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Wednesday Wondering - January 3, 2024


Psalm 30: 5

“Weeping may linger for the night,    but joy comes with the morning.”

John 16: 20

“Truly, truly, I say to you, you will weep and lament, but the world will rejoice. You will be sorrowful, but your sorrow will turn into joy.”

2 Corinthians 6: 10

“As sorrowful, yet always rejoicing; as poor, yet making many rich; as having nothing, yet possessing everything.”


I have been wondering lately about this world in which we live and our experiences of it. We are living in the midst of deep fundamental struggles in the world. We live with war, violence, anger, separation, marginalization, and a whole host of other issues. There is homelessness, poverty, environmental destruction, climate change, it seems as if no matter where we turn there are challenges.

Living in the midst of all of this it might be challenging for us to find hope, joy. happiness, laughter, but as Christians we have to believe that there is something more. But I think that in looking for that something more, we might just miss something important. The readings I chose speak to the idea of sorrow and rejoicing existing together, that there is weeping and lament, but there is also rejoicing, that sadness may come but joy will also be present. We are not simple beings, we are complex, emotional individuals, and we are sometimes contradictory in how we feel. The challenge is to recognize that that is okay. Rosemerry Wahtola Trommer, the American poet, offers this poem for us to consider:

I want a word the means

okay and not okay,

more than that: a word the means

devastated and stunned with joy.

I want the word that says

I feel it all all at once.

The heart is not like a songbird

singing only one note at a time,

more like a Tuvan throat singer

able to sing both a drone

and simultaneously

two or three harmonics high above it -

a sound, the Tuvans say,

that gives the impression

 of wind swirling among rocks.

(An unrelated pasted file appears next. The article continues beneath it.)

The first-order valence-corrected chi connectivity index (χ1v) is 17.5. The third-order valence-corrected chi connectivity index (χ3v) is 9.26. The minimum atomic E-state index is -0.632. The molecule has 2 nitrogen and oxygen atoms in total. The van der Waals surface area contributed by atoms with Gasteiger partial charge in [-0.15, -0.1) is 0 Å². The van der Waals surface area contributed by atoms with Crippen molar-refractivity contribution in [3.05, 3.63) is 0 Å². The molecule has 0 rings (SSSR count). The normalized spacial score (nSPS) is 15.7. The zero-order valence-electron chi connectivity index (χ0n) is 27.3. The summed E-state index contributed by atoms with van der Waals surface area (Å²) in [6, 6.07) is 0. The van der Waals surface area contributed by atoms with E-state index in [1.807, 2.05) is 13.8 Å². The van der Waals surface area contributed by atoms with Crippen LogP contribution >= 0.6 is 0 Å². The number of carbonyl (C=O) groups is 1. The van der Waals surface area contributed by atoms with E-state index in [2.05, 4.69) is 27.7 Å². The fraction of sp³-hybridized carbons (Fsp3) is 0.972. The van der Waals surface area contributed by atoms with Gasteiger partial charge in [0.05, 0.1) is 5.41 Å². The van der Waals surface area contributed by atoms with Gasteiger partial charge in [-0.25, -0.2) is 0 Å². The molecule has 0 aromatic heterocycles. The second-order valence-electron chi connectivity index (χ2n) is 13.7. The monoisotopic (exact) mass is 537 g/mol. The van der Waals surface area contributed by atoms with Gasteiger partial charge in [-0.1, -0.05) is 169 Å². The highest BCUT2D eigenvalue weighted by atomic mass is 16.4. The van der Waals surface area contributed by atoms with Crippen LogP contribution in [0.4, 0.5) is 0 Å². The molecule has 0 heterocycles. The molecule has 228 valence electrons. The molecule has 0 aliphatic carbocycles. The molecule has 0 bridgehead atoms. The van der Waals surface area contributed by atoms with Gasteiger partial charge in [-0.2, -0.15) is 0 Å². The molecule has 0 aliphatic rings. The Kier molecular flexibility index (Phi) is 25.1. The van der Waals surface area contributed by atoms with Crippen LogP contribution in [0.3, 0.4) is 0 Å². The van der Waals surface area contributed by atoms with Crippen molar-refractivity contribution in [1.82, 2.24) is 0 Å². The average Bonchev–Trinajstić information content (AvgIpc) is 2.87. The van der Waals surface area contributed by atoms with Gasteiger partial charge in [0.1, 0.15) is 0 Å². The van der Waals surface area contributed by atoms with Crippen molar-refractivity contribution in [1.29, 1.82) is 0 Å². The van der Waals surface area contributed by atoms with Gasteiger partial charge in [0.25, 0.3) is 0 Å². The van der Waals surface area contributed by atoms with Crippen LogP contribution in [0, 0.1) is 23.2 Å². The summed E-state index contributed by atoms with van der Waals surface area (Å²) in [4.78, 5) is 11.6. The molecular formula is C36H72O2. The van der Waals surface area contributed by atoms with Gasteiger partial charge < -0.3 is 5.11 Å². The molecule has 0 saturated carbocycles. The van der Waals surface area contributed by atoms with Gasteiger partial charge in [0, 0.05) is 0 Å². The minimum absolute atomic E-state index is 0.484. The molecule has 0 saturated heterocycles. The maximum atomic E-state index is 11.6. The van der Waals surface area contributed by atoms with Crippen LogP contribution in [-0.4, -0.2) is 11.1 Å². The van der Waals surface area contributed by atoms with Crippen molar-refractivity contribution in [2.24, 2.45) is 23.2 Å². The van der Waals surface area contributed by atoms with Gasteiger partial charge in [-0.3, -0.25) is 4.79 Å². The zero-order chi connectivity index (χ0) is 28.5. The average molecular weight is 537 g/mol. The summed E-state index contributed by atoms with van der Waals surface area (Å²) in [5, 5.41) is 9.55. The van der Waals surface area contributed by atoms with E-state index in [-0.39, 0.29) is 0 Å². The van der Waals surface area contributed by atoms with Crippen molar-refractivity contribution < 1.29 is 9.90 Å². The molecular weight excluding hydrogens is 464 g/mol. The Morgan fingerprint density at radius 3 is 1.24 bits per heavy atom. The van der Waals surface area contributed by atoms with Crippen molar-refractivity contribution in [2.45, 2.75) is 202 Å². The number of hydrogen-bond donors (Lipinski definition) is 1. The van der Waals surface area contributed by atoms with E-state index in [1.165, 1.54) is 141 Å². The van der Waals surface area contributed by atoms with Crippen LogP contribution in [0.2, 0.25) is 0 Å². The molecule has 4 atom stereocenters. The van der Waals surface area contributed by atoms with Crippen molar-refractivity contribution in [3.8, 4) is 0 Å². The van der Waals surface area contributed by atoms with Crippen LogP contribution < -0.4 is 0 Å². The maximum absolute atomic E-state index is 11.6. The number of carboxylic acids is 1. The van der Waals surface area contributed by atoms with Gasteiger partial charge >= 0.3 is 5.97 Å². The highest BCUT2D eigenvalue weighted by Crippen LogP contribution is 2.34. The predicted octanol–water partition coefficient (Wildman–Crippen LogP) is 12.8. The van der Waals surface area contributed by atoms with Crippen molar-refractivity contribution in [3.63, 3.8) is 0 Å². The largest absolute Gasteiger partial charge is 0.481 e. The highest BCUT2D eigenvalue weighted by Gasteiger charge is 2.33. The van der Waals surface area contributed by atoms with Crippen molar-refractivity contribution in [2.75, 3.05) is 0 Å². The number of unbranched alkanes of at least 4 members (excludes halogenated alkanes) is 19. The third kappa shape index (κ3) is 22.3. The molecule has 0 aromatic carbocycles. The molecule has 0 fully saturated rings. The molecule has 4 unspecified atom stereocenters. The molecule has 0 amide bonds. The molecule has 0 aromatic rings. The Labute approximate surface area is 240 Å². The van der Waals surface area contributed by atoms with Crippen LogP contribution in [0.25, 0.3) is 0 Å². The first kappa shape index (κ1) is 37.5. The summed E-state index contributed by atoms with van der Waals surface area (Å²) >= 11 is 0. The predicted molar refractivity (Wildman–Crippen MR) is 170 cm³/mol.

The heart understands swirl,

how the churning of opposite feelings

weaves through us like an insistent breeze

leads us wordlessly deeper into ourselves,

blesses us with paradox

so we might walk more openly

into this world so rife with devastation,

this world so ripe with joy.

Our world is full of paradox. We have the devastation of so much that is happening and we have the beauty of creation and those whom we know that exude peace and love. Our lives are full of paradox as we love, laugh, grieve, cry, sometimes at the same time. To be human is to exist in the midst of this paradox, remembering that even in the midst of pain and suffering, sadness and grief, there can be joy, laughter, and happiness. Sometimes, as the poem states, we feel it all at once and I believe that that is okay. Yet, our scriptures remind us of something important. The scripture passages remind us that God is with us through it all, that the presence of God will be there when we cry, when we lament, when we rage, when we laugh, when we sing, when we smile, always.

In the midst of all of the paradox, in the midst of all of the contradiction, that life throws at us, God is with us. We have a hymn in our More Voices hymn book which has the line, “Spirit open my heart to the pain and joy of living/As you love may I love, in receiving and in giving/ Spirit open my heart” In the midst of all of the challenges that the world bring to us, may we open our heart to the presence of God with us. May we love as God loves us. May we find those moments of joy, peace, and love, in the midst of everything challenging in our lives. I pray that each of us can live into the paradox of being fully human with all that that entails.


God of all experiences, may we have the courage to live within the paradox, the contradictions, of our lives and the world. We ask for your guidance and presence when the world seems overwhelming, that we might find you and your joy in the midst of the challenges, and sadness, of life. Help us to open our hearts to you at each moment, when we are happy and joyful, and when we are sad and lamenting. May we find you in every moment, offering your gentle assurance, your gentle presence, your gentle love, as we navigate what it truly means to be human. We ask this in the name of Love Incarnate, God With Us, your son, Jesus. Amen.

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